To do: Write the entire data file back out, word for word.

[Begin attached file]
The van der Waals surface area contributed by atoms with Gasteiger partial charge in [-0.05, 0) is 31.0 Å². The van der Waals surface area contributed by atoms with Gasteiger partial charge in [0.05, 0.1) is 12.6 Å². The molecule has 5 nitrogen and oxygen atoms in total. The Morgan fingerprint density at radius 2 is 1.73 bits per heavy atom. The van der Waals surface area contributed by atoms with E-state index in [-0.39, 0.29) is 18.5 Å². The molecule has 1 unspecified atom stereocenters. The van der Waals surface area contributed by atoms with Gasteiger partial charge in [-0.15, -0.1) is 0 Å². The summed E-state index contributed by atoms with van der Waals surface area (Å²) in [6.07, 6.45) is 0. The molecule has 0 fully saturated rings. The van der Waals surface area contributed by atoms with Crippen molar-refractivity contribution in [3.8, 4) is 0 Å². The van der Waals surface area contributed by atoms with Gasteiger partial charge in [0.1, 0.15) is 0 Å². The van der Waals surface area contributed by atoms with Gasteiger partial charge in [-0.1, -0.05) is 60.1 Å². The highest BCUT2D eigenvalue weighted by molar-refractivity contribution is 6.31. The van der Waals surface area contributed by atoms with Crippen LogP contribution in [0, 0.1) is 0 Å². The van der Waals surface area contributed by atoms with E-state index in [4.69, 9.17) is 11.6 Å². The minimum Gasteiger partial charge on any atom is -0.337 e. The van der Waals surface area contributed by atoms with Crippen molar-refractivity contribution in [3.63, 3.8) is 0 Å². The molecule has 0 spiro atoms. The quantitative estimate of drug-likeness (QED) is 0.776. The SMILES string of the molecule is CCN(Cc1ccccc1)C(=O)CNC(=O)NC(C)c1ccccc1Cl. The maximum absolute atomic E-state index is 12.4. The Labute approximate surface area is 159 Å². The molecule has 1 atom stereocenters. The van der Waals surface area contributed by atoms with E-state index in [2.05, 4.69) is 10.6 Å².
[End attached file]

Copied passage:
The van der Waals surface area contributed by atoms with Gasteiger partial charge in [-0.05, 0) is 31.0 Å². The van der Waals surface area contributed by atoms with Gasteiger partial charge in [0.05, 0.1) is 12.6 Å². The molecule has 5 nitrogen and oxygen atoms in total. The Morgan fingerprint density at radius 2 is 1.73 bits per heavy atom. The van der Waals surface area contributed by atoms with E-state index in [-0.39, 0.29) is 18.5 Å². The molecule has 1 unspecified atom stereocenters. The van der Waals surface area contributed by atoms with Gasteiger partial charge in [-0.15, -0.1) is 0 Å². The summed E-state index contributed by atoms with van der Waals surface area (Å²) in [6.07, 6.45) is 0. The molecule has 0 fully saturated rings. The van der Waals surface area contributed by atoms with Crippen molar-refractivity contribution in [3.8, 4) is 0 Å². The van der Waals surface area contributed by atoms with Gasteiger partial charge in [0.1, 0.15) is 0 Å². The van der Waals surface area contributed by atoms with Gasteiger partial charge in [-0.1, -0.05) is 60.1 Å². The highest BCUT2D eigenvalue weighted by molar-refractivity contribution is 6.31. The van der Waals surface area contributed by atoms with Crippen LogP contribution in [0, 0.1) is 0 Å². The van der Waals surface area contributed by atoms with E-state index in [4.69, 9.17) is 11.6 Å². The minimum Gasteiger partial charge on any atom is -0.337 e. The van der Waals surface area contributed by atoms with Crippen molar-refractivity contribution in [3.63, 3.8) is 0 Å². The molecule has 0 spiro atoms. The quantitative estimate of drug-likeness (QED) is 0.776. The SMILES string of the molecule is CCN(Cc1ccccc1)C(=O)CNC(=O)NC(C)c1ccccc1Cl. The maximum absolute atomic E-state index is 12.4. The Labute approximate surface area is 159 Å². The molecule has 1 atom stereocenters. The van der Waals surface area contributed by atoms with E-state index in [2.05, 4.69) is 10.6 Å².